When Martha started her recovery from ovarian cancer surgery and treatment, I suggested she begin with small abdominal exercises, particularly the variations that work the abs without having to lift the head up from the mat. Martha had been prone to sciatica and low back flareups before her diagnosis. At this point in her recovery I didn’t want her aggravating her low back, or straining her neck.
The ab work series featured in the video below is beneficial for all. Especially for people who suffer from neck strain or low back pain. The goal is to learn how to engage the core properly, and then add small precise movements of the limbs as you maintain the abdominal connection. Performing the ab exercises five or six times a week will build the endurance necessary to keep your core strong enough to stabilize your spine, so that you can continue to enjoy everyday activities as you age.
Working the abs without having to lift the head makes a lot of sense for older adults, many of whom already suffer from wear and tear in the discs in the neck. An average human head weighs around 5 kg or 11 lbs. The cervical spine is one of the most sensitive areas in the body—just seven neck vertebrae with the help of many muscles and ligaments move and support all that weight! People of all ages often hold a lot of tension in their necks, especially in this stressful time when we are all fixated on screens. Neck issues can be linked to headaches, migraines and chronic pain in the upper back.
In many mat exercises, the pelvis is secure and supported. But the neck, once lifted from the mat, is vulnerable as a consequence of bad posture, tension, and also the faulty way many people raise their heads in the first place. Instead of first nodding the chin and immediately lifting the head up to look at the knees (not the ceiling), some people hesitate, lead with their chins, and take too much time to raise the head. The exact method to safely lift the head up from the mat will be reviewed in an upcoming blog and video.
I have also found that by eliminating the distraction of raising the head from the mat, students can focus more on the main goal of these exercises: to learn to properly draw up the pelvic floor (see previous blog) and gently draw in the abdominals to protect the spine before going into a movement. This ‘movement’ can be anything you might do in your daily life, whether lifting a dumbbell, a grandchild, or a bag of heavy wet leaves from the ground. The action of ‘drawing in the abs’, or as some teachers describe, ‘squeezing the sponge in the belly’, is subtle and takes concentration especially at first. We are not ‘sucking in the gut’. Nor are we screwing all the water out of the sponge.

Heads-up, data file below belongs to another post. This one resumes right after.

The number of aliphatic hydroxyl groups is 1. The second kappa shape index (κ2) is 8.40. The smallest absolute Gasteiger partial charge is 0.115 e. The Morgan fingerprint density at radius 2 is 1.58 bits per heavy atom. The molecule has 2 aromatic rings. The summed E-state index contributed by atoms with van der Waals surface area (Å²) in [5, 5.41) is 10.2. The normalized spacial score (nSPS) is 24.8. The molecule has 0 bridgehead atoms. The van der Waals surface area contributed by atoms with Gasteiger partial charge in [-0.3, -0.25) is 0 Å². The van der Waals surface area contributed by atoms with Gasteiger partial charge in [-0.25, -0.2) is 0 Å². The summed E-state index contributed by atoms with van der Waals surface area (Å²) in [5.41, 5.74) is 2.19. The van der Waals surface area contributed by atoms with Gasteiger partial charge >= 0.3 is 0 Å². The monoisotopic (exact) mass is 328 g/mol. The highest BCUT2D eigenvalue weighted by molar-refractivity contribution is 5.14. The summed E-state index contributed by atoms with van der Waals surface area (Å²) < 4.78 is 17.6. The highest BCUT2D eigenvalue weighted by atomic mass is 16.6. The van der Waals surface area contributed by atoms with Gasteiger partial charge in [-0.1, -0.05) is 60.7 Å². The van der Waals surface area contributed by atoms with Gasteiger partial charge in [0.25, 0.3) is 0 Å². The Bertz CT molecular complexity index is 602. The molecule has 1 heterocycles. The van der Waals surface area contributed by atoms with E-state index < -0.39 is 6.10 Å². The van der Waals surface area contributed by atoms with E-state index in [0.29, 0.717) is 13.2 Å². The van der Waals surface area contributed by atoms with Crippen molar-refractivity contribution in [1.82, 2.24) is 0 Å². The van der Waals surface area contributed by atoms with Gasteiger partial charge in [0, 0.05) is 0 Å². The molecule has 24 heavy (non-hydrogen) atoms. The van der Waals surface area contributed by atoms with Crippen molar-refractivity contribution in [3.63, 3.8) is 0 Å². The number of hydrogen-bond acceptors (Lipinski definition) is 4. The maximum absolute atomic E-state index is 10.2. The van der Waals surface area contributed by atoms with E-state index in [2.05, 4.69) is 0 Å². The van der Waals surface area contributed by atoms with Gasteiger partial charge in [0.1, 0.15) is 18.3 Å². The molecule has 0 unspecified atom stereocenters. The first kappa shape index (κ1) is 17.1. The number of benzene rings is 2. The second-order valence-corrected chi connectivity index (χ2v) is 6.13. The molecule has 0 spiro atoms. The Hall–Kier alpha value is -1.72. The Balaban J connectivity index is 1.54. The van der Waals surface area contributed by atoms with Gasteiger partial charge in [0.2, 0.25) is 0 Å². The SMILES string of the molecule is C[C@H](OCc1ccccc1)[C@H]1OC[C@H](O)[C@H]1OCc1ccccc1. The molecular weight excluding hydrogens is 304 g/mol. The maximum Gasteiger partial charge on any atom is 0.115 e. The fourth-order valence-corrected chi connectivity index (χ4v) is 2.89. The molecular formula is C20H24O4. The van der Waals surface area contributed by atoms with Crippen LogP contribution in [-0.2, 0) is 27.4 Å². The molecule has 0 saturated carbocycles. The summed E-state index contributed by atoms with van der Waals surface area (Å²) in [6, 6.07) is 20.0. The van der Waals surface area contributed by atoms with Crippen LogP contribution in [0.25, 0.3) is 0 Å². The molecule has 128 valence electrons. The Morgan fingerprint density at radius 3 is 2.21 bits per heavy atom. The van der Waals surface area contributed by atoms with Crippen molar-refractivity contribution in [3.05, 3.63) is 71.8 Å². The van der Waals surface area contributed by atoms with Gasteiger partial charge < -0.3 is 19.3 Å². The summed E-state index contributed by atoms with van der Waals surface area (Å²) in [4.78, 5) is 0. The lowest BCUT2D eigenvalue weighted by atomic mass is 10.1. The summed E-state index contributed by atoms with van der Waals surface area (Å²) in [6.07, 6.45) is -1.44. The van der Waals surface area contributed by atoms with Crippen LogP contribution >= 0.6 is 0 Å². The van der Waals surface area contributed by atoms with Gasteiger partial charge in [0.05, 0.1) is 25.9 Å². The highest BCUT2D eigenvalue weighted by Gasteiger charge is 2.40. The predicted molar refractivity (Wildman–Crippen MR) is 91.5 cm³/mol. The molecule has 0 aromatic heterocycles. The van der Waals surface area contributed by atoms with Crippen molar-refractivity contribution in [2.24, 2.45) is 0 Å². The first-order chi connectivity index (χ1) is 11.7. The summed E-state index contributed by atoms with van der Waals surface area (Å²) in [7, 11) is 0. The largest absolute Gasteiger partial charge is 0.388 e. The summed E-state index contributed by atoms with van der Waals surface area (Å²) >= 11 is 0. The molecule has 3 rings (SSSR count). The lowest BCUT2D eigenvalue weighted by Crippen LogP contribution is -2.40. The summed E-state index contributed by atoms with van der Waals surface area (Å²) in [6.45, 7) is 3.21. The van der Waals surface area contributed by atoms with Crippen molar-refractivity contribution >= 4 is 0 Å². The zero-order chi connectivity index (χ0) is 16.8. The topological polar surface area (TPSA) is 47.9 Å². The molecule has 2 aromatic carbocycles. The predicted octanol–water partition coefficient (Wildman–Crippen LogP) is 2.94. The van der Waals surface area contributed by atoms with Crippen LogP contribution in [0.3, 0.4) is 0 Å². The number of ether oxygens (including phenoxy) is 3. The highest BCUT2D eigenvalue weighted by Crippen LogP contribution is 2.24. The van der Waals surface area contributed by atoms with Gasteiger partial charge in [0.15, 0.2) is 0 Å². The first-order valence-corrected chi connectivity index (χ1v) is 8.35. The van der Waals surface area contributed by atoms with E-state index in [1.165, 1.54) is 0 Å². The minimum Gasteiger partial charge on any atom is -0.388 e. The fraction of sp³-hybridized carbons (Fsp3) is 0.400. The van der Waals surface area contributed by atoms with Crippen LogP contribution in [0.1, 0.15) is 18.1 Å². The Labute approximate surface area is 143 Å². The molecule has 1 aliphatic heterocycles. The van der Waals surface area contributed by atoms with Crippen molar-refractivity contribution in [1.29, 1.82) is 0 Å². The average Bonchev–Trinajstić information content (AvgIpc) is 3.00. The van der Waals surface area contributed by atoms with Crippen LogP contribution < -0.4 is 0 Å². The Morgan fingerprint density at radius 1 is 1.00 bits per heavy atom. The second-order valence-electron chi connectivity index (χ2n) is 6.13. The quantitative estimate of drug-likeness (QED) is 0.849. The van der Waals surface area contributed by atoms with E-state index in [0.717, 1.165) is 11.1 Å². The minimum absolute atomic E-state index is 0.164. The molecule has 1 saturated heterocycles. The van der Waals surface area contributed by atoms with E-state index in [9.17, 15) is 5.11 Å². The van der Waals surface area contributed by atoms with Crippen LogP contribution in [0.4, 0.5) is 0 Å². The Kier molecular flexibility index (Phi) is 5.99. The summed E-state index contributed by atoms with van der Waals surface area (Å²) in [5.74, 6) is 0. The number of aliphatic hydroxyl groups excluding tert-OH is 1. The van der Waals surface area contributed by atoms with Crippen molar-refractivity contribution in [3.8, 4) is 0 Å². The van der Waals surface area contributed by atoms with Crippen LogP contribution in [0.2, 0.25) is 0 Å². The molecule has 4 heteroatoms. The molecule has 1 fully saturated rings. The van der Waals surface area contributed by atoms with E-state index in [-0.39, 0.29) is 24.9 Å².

‘Bracing the abs’ is another expression often used: brace the abs as if preparing for someone to drop an orange on your belly. I’ve never been a fan of this. I prefer to imagine the contraction like rotating a dimmer switch—slow and gentle. Use only as much activation as you need to keep the pelvis steady. Think low; think of gently drawing in your lower abdomen, between the navel and pubic bone. The tightening is very small and precise. The pelvis should remain still. Remember, it is the breath—the exhalation—that will aid you in activating the deep abdominals, not the lifting of the head.
I reminded Martha that the goal of this ab work is not only to build strength but endurance. Endurance gives your muscles the ability to hold a contraction over a period of time. Holding the body upright, sustaining good posture, keeping the low back stable, is an ongoing job. Practising ab exercises four or five times a week would help Martha regain the endurance needed to strengthen her core so that one day she could return to class. Doing a full Pilates class was still a way off, but thankfully, she didn’t need any more surgeries or treatments.